“I created my job because I like numbers,” he said. “So, I made spreadsheets and started tracking stuff, and then once you track stuff long enough you can actually predict out what you’re going to produce.”
A decade ago, his situation was quite a bit bleaker.
When he was released from jail in 2009, he was court-ordered to live under a bridge on Washington Street.
King said he felt stuck. He couldn’t even get a job as a dishwasher.
“I’m a fairly smart guy,” he said. “I’ve never had a problem getting a job. I served in the United States Navy. And it was dumbfounding for me because nobody would hire me.”
Then, a program for homeless veterans gave him a reference for RecycleForce. King said he immediately took to the work.
“In a sense what we’re doing here is mining,” he said. “This is urban mining. And, we break stuff for living. It’s fun.”
King said Gregg Keesling, RecycleForce founder, was immediately impressed with his work ethic.
“He’s like, ‘That guy works so hard, he’s got to be on meth.’ I’m like, ‘No, I’ve been living under a bridge. I’ve worked since I was 15. I like working. Right? Working is good. It beats living under a bridge,’” said King.
King said his mission now centers around being the voice for those who were in his shoes.
“I still work here is because the people that are going through the system don’t have a voice,” he said. “My voice is different. My story is not unique. There are people out on the floor that are going through this on a daily basis and nobody’s helping them.”
A main factor in the success of the RecycleForce program is its focus on “rapid attachment.”
This is the number of days between enrollment and the participant’s first paycheck. The unique structure of RecycleForce as a social enterprise benefits the participant by minimizing this number resulting in improved outcomes.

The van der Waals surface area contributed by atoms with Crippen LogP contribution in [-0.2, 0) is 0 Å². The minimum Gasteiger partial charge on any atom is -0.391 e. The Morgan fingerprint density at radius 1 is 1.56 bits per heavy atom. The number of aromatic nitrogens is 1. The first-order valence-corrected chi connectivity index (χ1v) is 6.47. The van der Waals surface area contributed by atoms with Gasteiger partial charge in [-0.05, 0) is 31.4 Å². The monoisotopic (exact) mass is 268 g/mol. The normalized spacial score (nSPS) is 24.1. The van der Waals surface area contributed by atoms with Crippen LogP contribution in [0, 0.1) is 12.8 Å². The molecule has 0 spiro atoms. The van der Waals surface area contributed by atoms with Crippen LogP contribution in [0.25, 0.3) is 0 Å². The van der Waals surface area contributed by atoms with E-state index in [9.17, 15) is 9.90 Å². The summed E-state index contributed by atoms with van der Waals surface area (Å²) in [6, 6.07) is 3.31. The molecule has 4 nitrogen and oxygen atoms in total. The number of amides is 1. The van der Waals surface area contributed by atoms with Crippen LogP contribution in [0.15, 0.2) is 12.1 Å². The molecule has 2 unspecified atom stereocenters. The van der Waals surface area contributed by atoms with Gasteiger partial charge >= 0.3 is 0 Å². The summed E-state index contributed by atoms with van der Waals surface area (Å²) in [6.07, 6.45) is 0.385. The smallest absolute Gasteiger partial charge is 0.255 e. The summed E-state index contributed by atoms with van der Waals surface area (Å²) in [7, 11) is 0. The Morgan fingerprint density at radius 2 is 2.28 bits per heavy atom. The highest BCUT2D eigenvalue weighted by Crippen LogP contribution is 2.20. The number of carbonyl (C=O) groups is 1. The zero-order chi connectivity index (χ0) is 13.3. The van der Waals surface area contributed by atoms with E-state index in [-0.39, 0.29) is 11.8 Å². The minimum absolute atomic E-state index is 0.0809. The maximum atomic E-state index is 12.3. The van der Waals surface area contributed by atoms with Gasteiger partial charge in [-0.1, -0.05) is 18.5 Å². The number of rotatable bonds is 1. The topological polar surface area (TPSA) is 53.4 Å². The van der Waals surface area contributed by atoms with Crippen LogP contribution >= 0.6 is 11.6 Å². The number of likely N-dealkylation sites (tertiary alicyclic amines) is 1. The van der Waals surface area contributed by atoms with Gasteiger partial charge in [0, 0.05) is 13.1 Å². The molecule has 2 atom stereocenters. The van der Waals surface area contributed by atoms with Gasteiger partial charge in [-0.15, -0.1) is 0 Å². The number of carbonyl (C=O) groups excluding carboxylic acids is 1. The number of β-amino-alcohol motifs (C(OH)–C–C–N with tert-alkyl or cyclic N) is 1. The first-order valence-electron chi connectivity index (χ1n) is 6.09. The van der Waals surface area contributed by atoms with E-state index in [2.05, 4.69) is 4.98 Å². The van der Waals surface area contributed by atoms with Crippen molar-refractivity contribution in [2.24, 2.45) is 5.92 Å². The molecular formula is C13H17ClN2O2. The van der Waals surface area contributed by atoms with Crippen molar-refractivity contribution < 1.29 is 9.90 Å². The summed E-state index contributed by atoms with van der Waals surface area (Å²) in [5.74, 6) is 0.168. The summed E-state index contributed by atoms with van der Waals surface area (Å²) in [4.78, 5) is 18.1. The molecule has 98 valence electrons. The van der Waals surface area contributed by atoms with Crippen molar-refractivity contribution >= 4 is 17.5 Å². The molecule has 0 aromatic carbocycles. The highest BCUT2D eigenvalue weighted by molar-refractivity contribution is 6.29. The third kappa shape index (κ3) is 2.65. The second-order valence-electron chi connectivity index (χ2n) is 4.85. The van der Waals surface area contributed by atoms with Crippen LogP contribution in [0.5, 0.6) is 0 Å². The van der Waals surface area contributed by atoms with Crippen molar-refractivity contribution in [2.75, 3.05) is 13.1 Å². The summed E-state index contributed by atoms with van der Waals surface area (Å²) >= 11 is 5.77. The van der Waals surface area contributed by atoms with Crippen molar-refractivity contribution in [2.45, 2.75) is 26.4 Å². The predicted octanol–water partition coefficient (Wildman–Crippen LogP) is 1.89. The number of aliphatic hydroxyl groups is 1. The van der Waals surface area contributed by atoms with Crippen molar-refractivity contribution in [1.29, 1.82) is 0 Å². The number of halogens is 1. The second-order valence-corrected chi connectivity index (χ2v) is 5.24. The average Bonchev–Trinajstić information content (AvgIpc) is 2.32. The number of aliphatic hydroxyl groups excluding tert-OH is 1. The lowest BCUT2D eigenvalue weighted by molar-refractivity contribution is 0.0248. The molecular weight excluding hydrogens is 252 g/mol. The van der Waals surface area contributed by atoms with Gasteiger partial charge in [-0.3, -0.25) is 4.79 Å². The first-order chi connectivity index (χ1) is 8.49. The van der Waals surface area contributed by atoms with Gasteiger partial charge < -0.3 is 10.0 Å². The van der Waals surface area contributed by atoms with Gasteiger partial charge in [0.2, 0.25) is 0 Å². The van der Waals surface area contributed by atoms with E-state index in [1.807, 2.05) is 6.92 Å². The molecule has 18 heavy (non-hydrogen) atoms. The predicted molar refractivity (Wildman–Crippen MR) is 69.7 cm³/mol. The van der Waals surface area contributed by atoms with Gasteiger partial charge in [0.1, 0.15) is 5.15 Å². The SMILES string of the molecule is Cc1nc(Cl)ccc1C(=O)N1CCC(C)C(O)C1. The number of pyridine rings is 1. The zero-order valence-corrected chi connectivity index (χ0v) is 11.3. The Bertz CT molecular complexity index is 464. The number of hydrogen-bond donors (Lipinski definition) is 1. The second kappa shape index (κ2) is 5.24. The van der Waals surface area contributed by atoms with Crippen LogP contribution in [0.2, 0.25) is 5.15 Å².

King said when he was released from jail was ordered to wear a GPS tracker, which cost him $86 per week. He was also mandated to attend court-ordered counseling, participate in daily reporting (another $2 a day), and submit to nearly 50 drug tests. (Those were another $10 per instance, as well.)
He said getting to the paycheck quickly helped him stay afloat.
Robert Smith, one of RecycleForce’s longtime employees, spoke during the presentation of the findings. He said his own experience mirrored those who are currently in the midst of the program.
“It was hard,” he said. “It wasn’t easy, [but] I made it. We can’t save everybody, but it saved me.
“We don’t turn our backs on people. The program does work. I’m living proof of it.”
Part of what makes the program work is a focus on peer mentoring. Near the back of the production floor is a group of chairs facing each other where workers come together each morning.
“This is the circle, and [it’s] basically group therapy,” said King. “This gives our guys a chance to kind of talk about their issues and problems, [to] use the experience from those who have been here longer.”
King said this form of peer mentoring works because the advice comes straight from those who have gone through the same challenges new employees face each day.
“I’m looking behind me showing everyone else this is how you do it,” he said. “We’re creating this culture here where we’re helping everyone.”